Do Not Seek Outside Yourself

Swiping my way through my Twitter feed the other day I saw this:

Flashing back to my college years, I remembered being forced to read something by Emerson and having to write a paper.  I didn’t remember anything at all about what I read or wrote — other than the fact that I found Emerson to be a total snooze, and that the professor seemed to find it incredible that I wasn’t inspired.

But I did click the link and, to my shock and embarrassment, I realized that “Self-Reliance” was the piece by Emerson that had bored me in college.  Daniel’s article made it seem fascinating, so I found Emerson’s original online.  It opens with this:

“Ne te quaesiveris extra.”¹

“Man is his own star; and the soul that can
Render an honest and a perfect man,
Commands all light, all influence, all fate;
Nothing to him falls early or too late.
Our acts our angels are, or good or ill,
Our fatal shadows that walk by us still.”

~Epilogue to Beaumont and Fletcher’s Honest Man’s Fortune

Cast the bantling² on the rocks,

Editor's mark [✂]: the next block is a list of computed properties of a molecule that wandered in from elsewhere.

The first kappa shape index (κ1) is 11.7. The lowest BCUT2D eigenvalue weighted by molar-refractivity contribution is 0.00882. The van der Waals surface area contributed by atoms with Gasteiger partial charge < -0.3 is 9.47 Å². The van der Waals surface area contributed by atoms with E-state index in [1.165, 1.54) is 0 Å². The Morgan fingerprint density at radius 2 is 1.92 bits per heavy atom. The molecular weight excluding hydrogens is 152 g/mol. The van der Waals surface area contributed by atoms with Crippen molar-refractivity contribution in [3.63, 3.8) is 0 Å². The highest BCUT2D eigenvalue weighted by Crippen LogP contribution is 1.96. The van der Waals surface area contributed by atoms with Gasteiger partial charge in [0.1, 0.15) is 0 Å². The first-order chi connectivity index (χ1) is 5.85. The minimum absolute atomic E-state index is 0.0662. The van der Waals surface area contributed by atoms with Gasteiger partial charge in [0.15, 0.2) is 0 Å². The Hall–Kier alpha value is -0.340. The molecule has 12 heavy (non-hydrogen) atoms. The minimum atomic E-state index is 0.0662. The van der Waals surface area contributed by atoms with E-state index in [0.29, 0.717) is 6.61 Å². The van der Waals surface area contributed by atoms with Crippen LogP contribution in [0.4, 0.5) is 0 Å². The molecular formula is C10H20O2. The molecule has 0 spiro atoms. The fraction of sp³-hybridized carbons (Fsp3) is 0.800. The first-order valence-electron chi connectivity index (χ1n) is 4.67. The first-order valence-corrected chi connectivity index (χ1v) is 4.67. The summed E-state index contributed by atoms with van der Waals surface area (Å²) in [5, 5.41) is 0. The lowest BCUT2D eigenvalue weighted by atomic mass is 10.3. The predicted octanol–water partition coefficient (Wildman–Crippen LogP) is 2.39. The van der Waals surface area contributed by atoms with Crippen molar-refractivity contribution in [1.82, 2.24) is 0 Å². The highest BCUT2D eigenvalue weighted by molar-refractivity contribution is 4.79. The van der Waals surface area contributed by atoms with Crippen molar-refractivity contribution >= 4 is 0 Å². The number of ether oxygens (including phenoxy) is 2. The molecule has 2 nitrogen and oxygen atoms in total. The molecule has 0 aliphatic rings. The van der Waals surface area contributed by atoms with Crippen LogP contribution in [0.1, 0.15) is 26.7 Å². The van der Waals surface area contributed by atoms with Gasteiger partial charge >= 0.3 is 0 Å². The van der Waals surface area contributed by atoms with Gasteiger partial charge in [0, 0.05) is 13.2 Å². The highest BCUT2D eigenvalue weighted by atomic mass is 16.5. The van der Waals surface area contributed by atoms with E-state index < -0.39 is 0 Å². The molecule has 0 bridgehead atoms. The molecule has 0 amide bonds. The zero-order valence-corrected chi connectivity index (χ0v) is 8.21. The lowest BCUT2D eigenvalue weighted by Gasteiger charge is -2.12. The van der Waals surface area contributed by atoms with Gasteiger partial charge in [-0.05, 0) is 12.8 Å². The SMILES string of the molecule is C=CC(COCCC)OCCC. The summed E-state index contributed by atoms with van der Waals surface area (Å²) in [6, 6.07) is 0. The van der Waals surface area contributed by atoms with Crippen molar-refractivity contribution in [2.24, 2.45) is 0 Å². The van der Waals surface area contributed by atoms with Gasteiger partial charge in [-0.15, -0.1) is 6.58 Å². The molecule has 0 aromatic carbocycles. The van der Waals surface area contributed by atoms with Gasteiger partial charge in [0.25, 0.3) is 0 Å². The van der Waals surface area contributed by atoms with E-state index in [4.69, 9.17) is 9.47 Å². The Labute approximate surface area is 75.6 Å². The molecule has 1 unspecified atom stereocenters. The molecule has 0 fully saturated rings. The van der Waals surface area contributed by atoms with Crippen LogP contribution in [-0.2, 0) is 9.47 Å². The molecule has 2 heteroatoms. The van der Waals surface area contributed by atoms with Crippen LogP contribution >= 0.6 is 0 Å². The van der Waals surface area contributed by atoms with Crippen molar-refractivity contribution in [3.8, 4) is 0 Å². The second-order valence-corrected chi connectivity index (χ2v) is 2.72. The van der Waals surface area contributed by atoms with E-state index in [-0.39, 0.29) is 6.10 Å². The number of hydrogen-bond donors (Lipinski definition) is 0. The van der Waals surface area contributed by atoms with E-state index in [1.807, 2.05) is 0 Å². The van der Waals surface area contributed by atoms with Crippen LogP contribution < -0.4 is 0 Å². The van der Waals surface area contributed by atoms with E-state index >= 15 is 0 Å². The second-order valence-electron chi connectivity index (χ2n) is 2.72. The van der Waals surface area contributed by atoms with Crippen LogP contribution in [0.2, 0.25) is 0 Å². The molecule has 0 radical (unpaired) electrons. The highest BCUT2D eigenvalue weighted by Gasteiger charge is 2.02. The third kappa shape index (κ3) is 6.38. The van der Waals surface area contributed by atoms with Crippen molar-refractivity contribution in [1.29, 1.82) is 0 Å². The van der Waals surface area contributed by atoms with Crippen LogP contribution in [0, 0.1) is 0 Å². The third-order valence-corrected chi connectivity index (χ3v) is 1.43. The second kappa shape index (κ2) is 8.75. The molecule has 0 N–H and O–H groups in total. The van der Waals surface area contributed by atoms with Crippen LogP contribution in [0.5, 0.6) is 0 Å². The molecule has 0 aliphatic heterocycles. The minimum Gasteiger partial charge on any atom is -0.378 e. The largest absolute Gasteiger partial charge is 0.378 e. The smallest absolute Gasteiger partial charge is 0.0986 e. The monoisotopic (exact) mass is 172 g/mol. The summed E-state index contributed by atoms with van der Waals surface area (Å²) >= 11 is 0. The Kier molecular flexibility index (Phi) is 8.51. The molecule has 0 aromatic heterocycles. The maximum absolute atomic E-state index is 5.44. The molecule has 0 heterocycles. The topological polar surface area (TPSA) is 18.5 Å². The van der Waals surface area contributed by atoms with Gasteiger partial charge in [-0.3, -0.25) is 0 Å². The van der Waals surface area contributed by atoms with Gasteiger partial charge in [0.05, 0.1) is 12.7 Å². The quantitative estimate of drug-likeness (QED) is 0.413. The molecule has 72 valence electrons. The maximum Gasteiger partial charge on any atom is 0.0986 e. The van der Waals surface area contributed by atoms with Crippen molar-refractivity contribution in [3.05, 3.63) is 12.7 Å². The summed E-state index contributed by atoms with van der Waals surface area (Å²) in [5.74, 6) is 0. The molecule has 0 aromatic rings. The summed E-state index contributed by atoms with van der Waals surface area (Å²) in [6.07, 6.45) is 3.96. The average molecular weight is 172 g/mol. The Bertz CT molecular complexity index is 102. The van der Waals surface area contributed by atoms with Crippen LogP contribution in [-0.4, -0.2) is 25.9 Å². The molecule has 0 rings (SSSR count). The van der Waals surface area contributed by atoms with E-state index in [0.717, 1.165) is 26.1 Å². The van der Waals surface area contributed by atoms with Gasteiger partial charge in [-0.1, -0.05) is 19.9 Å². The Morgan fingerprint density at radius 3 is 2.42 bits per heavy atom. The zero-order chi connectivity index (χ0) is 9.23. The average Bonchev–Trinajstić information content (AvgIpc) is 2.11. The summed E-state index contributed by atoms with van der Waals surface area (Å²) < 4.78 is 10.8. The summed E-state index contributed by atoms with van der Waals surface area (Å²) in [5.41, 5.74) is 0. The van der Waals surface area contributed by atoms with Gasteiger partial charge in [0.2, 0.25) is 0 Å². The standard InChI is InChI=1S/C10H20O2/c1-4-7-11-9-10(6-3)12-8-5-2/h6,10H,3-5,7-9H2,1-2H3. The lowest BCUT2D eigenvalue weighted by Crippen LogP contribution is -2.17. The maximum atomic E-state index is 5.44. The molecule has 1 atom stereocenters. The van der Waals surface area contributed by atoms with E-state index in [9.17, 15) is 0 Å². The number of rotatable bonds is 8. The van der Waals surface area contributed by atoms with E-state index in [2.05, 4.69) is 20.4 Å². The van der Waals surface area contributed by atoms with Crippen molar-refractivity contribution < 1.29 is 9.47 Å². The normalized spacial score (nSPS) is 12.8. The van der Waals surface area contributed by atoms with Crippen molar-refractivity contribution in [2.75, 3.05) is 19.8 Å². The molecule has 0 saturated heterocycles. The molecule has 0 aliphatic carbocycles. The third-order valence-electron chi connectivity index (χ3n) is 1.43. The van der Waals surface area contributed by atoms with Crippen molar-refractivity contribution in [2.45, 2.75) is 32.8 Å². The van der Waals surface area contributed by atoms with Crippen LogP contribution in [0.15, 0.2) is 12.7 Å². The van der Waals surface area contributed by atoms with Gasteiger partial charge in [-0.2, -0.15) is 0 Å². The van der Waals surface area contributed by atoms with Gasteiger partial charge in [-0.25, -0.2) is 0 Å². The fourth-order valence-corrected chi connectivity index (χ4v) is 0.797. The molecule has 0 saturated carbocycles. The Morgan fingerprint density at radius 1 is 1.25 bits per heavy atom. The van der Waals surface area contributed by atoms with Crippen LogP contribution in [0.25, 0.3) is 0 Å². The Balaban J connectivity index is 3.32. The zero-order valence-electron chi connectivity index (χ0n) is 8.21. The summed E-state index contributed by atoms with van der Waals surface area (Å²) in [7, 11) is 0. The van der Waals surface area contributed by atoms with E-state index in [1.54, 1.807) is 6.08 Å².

Suckle him with the she-wolf’s teat;
Wintered with the hawk and fox,
Power and speed be hands and feet.

Inspired, moved, I was sucked in.  How could I have been bored by this in college?  I can only say that I wasn’t mature enough to appreciate it back then.  Thirty-odd years of living, growing, and maturing have made “Self-Reliance” into a great essay.  I now wholeheartedly recommend that you read it in its entirety.

Note: The Beaumont and Fletcher quote from “Self-Reliance” echoes the opening lines of Crowley’s “Book of the Law.”  Here’s an idea for an article, blog post, or term paper: examine “Self-Reliance” through the lens of Thelema.  Emerson came along fifty years before Crowley…

1: “Do not seek outside yourself”

2: A bantling is a young child.  Probably has same root as bantam, meaning small.


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